Let $X$ and $Y$ be two real random variables with cumulative distribution functions $F_X$ and $F_Y$, respectively.

Define $d = \sup(F_X(x) - F_Y(x))$. If $\hat F_X$ and $\hat F_Y$ are empirical versions of $F_X$ and $F_Y$ respectively, then an estimator of $d$ is $\hat d = \sup(\hat F_X(x) - \hat F_Y(x))$

Does anyone know how to build a confidence interval for $d$ based on $\hat d$?

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    $\begingroup$ This looks like the test statistic of the Kolmogorov Smirnov test for the equality of two distributions . So check the derivation. The confidence interval will be the acceptance region of the test. $\endgroup$ – Placidia Sep 15 '17 at 22:01
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    $\begingroup$ K-S acceptance region is constructed under the assumption that $F_X = F_Y$. I don't know how to take into consideration the possible inequality of the cdf's $\endgroup$ – Mur1lo Sep 15 '17 at 22:53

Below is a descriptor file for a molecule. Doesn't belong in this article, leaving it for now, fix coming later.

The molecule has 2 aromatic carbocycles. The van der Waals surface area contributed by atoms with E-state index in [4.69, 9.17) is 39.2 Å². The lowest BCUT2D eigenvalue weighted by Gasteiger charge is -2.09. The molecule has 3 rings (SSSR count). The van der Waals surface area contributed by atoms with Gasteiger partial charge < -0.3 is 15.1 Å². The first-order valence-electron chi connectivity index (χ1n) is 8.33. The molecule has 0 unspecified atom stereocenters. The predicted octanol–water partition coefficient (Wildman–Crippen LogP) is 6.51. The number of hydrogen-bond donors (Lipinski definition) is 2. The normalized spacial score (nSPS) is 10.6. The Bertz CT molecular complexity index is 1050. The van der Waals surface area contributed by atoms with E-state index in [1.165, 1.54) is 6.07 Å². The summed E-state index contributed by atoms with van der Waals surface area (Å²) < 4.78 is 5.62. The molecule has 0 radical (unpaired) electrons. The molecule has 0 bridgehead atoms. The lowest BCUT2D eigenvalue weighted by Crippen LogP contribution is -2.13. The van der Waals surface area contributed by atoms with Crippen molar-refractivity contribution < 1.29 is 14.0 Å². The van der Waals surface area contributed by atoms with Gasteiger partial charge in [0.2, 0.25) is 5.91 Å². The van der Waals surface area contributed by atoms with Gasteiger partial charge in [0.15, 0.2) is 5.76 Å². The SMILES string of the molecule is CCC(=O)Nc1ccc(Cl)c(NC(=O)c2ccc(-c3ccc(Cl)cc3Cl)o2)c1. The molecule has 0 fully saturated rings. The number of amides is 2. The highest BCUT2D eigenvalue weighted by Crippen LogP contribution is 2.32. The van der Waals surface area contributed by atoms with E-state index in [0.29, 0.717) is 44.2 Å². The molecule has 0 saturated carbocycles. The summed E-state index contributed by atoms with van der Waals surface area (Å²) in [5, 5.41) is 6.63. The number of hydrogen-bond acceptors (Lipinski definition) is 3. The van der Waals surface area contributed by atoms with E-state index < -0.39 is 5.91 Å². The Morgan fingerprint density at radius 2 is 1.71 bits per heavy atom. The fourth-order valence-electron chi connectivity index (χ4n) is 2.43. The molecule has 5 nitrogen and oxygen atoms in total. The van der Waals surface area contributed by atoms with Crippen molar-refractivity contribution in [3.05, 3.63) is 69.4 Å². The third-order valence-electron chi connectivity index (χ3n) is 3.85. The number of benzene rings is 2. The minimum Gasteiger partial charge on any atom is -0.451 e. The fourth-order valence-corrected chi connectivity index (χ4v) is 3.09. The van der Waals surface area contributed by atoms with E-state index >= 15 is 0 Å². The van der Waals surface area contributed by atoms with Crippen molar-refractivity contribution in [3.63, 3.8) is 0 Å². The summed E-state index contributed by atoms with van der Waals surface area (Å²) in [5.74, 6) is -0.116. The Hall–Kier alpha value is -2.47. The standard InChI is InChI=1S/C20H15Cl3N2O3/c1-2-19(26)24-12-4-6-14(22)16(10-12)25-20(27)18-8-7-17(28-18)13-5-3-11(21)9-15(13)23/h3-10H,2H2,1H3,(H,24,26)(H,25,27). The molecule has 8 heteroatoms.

• $\begingroup$ Are you looking for one number to quantify the distance between two CDFs or a whole confidence region where you allow for some uncertainty at every point along the CDF? $\endgroup$ – Dave Jul 30 at 9:53

You can construct a confidence interval by bootstrap sampling

First sample from your empirical distributions $X$ and $Y$ to generate populations of CDFs $\left\{(\hat F_X)_1,\dots,(\hat F_X)_n\right\}$ and $\left\{(\hat F_Y)_1,\dots,(\hat F_Y)_n\right\}$

Next sample pairs of these CDFs to compute a population of bootstrap estimates of $\hat d$: $\left\{\hat d_1,\dots,\hat d_m\right\} = \left\{\sup\left((\hat F_X)_{i_1}-(\hat F_Y)_{j_1}\right),\dots,\sup\left((\hat F_X)_{i_m}-(\hat F_Y)_{j_m}\right)\right\}$

Then compute the differences between these bootstrap estimates $\hat d_*$ and the true $\hat d$: $\{\delta_1,\dots,\delta_m\} = \{\hat d_1 - \hat d,\dots,\hat d_m - \hat d\}$

And finally construct your $\alpha$ confidence interval: $\left[\hat d-\delta_{\lceil m\cdot(1-\alpha/2)\rceil}, \hat d-\delta_{\lfloor m\cdot\alpha /2 \rfloor }\right]$

This construction is equivalent to the pivot confidence interval

Note that you will need to make your numbers of samples $n$ and $m$ sufficiently large for this confidence interval to be reliable.


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